Courts in other jurisdictions have held that civil courts can decide whether the proper church authority terminated a pastor. E.g., Tibbs v. Kendrick, 93 Ohio App. 3d 35, 42, 637 N.E.2d 397, 402 (1994); Williams v. Wilson, 349 S.C. 336, 563 S.E.2d 320 (2002). These cases often involve a question of whether the proper authority, in a congregational polity, made the decision at issue. The United States Supreme Court has defined a congregational polity as a church that is "governed solely within itself, either by a majority of its members or by such other local organism." Watson v. Jones, 80 U.S. (13 Wall.) 679, 724, 20 L.Ed. 666, 675 (1872). The parties admit that Lilydale is a congregational polity.
 The Michigan Court of Appeals dealt with a factually similar case when it decided Vincent v. Raglin, 114 Mich. App. 242, 318 N.W.2d 629 (1981). In Vincent, the plaintiff served as the pastor of a Baptist church for nearly two decades. After issues arose between the pastor and the board of trustees, the trustees passed a resolution to terminate the pastor's service. Vincent, 114 Mich. App. at 244, 318 N.W.2d at 630. The pastor continued to conduct services at his church after the board notified him of his purported termination. Vincent, 114 Mich. App. at 244, 318 N.W.2d at 630. The trustees hired security guards who forcibly removed the pastor from the church. Vincent, 114 Mich. App. at 245, 318 N.W.2d at 630. The pastor sued for an injunction to prevent the trustees from further interfering with his relationship to the church. Vincent, 114 Mich. App. at 245, 318 N.W.2d at 630. The trial court held that "'the doctrine of separation of church and state proscribed judicial review of plaintiff's claims." Vincent, 114 Mich. App. at 246, 318 N.W.2d at 631.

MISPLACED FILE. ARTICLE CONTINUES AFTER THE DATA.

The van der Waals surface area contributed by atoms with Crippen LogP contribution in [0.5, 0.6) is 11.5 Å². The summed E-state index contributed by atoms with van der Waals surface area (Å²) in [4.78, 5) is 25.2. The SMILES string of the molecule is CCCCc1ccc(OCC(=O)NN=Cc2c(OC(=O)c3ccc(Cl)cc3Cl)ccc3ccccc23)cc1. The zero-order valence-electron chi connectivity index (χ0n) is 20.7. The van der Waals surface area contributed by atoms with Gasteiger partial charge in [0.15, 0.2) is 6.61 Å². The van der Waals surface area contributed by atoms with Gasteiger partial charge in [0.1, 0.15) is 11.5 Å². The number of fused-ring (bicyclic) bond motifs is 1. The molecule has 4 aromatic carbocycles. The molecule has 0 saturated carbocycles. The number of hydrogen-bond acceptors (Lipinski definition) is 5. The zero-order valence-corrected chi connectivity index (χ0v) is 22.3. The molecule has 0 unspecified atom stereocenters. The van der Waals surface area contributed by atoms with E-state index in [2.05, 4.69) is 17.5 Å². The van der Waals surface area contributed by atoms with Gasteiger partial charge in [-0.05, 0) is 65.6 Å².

On appeal, the court stated that it had jurisdiction to determine if the proper church authority made the termination decision. Vincent, 114 Mich. App. at 246-47, 318 N.W.2d at 631. The court consulted the church's governing manual to determine whether the trustees' dismissal was the "action of the church." Vincent, 114 Mich. App. at 248, 318 N.W.2d at 632. The court found that the trustees' dismissal violated the manual because the manual made dismissal of the pastor "the exclusive prerogative of the church membership." Vincent, 114 Mich. App. at 248, 318 N.W.2d at 632. Because the board's action violated the church's governing law, the court held that the board's action had no legal effect. Vincent, 114 Mich. App. at 248, 318 N.W.2d at 632.
 Other jurisdictions have made similar findings of law. In Williams, the court held that in a congregational church, the congregation is the highest authority. The court found that the Trustees had no authority to dismiss the preacher because the church's bylaws "clearly reserve to the congregation the right to dismiss the preacher." Williams, 349 S.C. at 343, 563 S.E.2d at 323. Similarly, in Tibbs, the court held that in a congregational church, " a civil court retains jurisdiction to determine whether the decision concerning `who shall preach from the pulpit' was made by the proper church authority." Tibbs, 93 Ohio App. 3d at 42, 637 N.E.2d at 402. See also Gillespie v. Elkins Southern Baptist Church, 177 W. Va. 88, 92, 350 S.E.2d 715, 719 (1986) (in a congregational church, the membership ultimately controls the business of the church and, therefore, has the power to hire and fire the pastor); Hemphill v. Zion Hope Primitive Baptist Church of Pensacola, Inc., 447 So. 2d 976, 977 (Fla. App. 1984) (civil courts can determine whether a minister's discharge accorded with the corporate charter without addressing ecclesiastic matters).